The Ukrainian city of Lviv, once a major center of Jewish life in Eastern Europe, is commemorating the 75th anniversary of the annihilation of the city's Jewish population by Nazi Germany and honoring those working today to preserve what they can of that vanished world.
City authorities honored recipients during a ceremony Sunday with 75 sculptured glass keys modeled by an American artist on an old metal synagogue key that she found at a Lviv market. The commemorations, including a concert amid the ruins of synagogues, come amid a larger attempt to revive suppressed memories of the Jews who were once an integral part of life in the region.
"God forbid our city once suffered such a misfortune," Lviv Mayor Andriy Sadovyi said at the ceremony. "Today we cannot even imagine for a moment the pain, humiliation and grief that thousands of Lviv's people suffered in the last century."
Iryna Matsevko, deputy director of the Center for Urban History of East Central Europe and one of the organizers, said it was the first time the western Ukrainian city has acknowledged the efforts in such an extensive way.
She said it comes amid a growing consciousness in Ukrainian society of the need to remember the Jews who were annihilated by Nazi forces during their occupation of Eastern Europe, which occurred with the participation of local people in some cases.
The new efforts have included introducing Jewish history courses at universities, new research by young Ukrainian scholars and grassroots efforts by local teachers and other volunteers that otherwise get little attention. Volunteers have also worked to recover Jewish gravestones that were used to pave roads and return them to cemeteries.
"This is part of the process of reviving the memory of the Jewish heritage. Of course, this process is slow. I want it to be quicker, but for the last 10 years we have seen how the Jewish heritage is returning to people's consciousness and a lot of activities are taking place," Matsevko said. "It is very important that people are being acknowledged for their work in Jewish heritage."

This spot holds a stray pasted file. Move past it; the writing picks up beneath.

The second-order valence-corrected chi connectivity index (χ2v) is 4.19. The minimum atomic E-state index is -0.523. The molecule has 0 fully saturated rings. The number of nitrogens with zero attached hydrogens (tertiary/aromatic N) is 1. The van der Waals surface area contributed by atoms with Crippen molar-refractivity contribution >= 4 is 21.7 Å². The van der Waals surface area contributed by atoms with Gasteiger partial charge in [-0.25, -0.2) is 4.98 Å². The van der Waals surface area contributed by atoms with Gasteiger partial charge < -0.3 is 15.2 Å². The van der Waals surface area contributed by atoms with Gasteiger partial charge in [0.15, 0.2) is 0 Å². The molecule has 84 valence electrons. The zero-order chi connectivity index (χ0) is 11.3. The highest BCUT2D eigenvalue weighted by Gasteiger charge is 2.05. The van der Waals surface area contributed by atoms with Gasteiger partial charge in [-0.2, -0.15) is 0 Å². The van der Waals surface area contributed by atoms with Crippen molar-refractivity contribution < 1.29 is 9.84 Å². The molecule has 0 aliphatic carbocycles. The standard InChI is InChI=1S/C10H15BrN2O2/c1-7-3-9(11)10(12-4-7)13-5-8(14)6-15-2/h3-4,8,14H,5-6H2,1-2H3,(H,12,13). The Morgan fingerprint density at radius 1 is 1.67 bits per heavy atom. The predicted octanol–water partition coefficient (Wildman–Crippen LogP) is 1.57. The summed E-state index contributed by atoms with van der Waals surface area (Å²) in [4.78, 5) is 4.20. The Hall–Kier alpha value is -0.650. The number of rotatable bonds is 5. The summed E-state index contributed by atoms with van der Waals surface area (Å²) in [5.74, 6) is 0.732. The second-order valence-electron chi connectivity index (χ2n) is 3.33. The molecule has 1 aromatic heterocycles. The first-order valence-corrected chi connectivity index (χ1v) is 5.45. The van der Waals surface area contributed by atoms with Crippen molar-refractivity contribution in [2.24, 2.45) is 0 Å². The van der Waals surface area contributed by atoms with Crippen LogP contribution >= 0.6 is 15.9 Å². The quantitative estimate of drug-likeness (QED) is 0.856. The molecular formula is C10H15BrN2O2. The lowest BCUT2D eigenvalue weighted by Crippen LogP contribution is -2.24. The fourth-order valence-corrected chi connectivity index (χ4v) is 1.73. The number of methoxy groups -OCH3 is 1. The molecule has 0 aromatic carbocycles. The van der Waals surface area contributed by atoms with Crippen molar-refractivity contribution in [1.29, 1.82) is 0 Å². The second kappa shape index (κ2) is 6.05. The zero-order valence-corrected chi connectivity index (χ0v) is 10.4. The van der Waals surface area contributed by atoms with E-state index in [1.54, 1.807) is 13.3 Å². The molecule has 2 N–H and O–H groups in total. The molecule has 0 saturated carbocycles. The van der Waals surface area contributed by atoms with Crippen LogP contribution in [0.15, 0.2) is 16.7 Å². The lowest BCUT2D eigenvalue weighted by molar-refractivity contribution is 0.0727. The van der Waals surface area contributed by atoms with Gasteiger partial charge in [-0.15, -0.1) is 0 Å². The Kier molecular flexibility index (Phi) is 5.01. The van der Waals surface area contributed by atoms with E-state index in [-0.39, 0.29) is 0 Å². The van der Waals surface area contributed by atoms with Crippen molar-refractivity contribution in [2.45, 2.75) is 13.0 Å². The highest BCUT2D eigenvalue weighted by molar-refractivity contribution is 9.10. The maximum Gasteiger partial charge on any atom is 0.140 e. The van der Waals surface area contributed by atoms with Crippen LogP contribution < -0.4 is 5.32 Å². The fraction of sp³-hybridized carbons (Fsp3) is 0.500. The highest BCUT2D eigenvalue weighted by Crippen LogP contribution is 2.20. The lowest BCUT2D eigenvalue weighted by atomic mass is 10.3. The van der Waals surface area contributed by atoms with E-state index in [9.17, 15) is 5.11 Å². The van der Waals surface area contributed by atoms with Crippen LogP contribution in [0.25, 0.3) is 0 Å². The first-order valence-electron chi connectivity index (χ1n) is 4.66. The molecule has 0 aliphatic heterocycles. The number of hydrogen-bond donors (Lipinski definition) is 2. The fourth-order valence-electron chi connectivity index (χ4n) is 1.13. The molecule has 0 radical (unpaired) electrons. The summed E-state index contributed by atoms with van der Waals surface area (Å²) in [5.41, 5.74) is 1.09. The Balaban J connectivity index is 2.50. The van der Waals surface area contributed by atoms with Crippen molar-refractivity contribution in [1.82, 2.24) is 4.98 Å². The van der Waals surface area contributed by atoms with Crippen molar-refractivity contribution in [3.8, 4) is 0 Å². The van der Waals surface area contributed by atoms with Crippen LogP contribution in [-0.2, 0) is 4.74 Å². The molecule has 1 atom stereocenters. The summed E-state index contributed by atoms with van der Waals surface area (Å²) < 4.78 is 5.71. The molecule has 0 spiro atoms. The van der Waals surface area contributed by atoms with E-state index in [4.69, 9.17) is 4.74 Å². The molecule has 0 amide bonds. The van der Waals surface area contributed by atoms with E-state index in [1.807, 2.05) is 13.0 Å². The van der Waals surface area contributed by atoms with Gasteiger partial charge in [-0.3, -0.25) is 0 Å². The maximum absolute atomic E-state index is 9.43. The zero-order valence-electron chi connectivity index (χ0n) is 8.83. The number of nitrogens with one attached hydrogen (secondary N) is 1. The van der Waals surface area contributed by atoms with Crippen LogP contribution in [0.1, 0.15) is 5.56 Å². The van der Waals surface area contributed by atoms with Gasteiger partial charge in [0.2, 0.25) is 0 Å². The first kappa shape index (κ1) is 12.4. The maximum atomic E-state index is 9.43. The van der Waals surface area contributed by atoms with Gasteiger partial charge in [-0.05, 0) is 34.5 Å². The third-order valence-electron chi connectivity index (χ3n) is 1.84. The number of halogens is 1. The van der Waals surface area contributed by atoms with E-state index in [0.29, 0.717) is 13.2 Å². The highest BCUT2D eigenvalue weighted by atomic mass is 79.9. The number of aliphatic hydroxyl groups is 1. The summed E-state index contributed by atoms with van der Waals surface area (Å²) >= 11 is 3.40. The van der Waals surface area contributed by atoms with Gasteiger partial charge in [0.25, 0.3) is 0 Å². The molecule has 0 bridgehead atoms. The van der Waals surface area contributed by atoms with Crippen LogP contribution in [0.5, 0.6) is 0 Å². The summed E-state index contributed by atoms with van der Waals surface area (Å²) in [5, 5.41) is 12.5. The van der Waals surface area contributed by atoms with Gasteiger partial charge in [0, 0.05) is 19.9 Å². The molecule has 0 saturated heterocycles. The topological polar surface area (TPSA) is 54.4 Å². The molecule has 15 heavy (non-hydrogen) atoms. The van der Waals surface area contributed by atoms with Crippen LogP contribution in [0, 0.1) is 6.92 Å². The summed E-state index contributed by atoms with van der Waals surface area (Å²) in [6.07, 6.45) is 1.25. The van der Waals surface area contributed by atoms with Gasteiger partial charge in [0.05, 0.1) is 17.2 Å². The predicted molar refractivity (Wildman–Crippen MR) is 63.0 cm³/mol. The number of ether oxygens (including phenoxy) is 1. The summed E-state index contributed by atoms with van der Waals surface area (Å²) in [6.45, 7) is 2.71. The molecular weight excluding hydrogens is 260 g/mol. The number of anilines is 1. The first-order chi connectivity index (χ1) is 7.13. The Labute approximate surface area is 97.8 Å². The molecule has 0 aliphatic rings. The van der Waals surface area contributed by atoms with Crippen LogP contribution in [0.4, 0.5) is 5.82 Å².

Before World War II, Lviv and the surrounding area belonged to Poland. Then called Lwow, it was the third largest Jewish community in prewar Poland after Warsaw and Lodz, with most working as merchants, manufacturers or artisans. Before World War I, Lviv and the surrounding area were part of the eastern Galicia region of the Austro-Hungarian empire and the city was called by its German name, Lemberg.
In June 1941, Germany attacked the Soviet Union, its former ally. When the German forces entered the city, they and their Ukrainian collaborators massacred Jews in the city and countryside. While occupying the area, Germans murdered Jews in the ghetto, the Belzec death camp and a forced labor camp, Janowska, with the final annihilation occurring in 1943, the anniversary observed on Sunday.
Of a population of about 150,000 Jews, only an estimated 1 percent survived.
In the postwar years, with Ukraine part of the Soviet Union, the memories of the murdered Jews began to vanish. Historian Omer Bartov has called the area a "land of memory and oblivion, coexistence and erasure, high hopes and dashed illusions."
The remembrance work is taking place as Ukraine finds itself mired in crisis and conflict following Russia's annexation of Ukraine's Crimean Peninsula and a continuing Russia-backed insurgency in the east. Nationalism has been on the rise, and some Ukrainians laud the Nazi-affiliated irregulars who fought against the Soviet Army in World War II.
To what extent this has led to greater anti-Semitism is a matter of dispute. Some of the people trying to sustain the history of Jewish life in western Ukraine think the amount of anti-Semitism is exaggerated as part of a Russian propaganda effort.
Among those honored was Marla Raucher Osborn, an American who heads the Rohatyn Jewish Heritage, which is restoring a cemetery in nearby Rohatyn among other projects, said she was honored to be acknowledged along with the local activists "working quietly in local communities recovering Jewish memory with little or no knowledge of their projects outside of those communities, especially among the distant Jewish diaspora."
The glass keys are the work of New Mexico-based artist Rachel Stevens, who found a rusted synagogue key at a street market in Lviv in February while seeking remnants of Jewish culture in eastern Galicia as part of a research project.
She said she reproduced them in glass, which in Jewish tradition "represents the fragility of life" and that they "became a tangible way for me to express my grief about the past and my hope for the future."
"The idea for this artwork seems almost mystically delivered to me," Stevens said.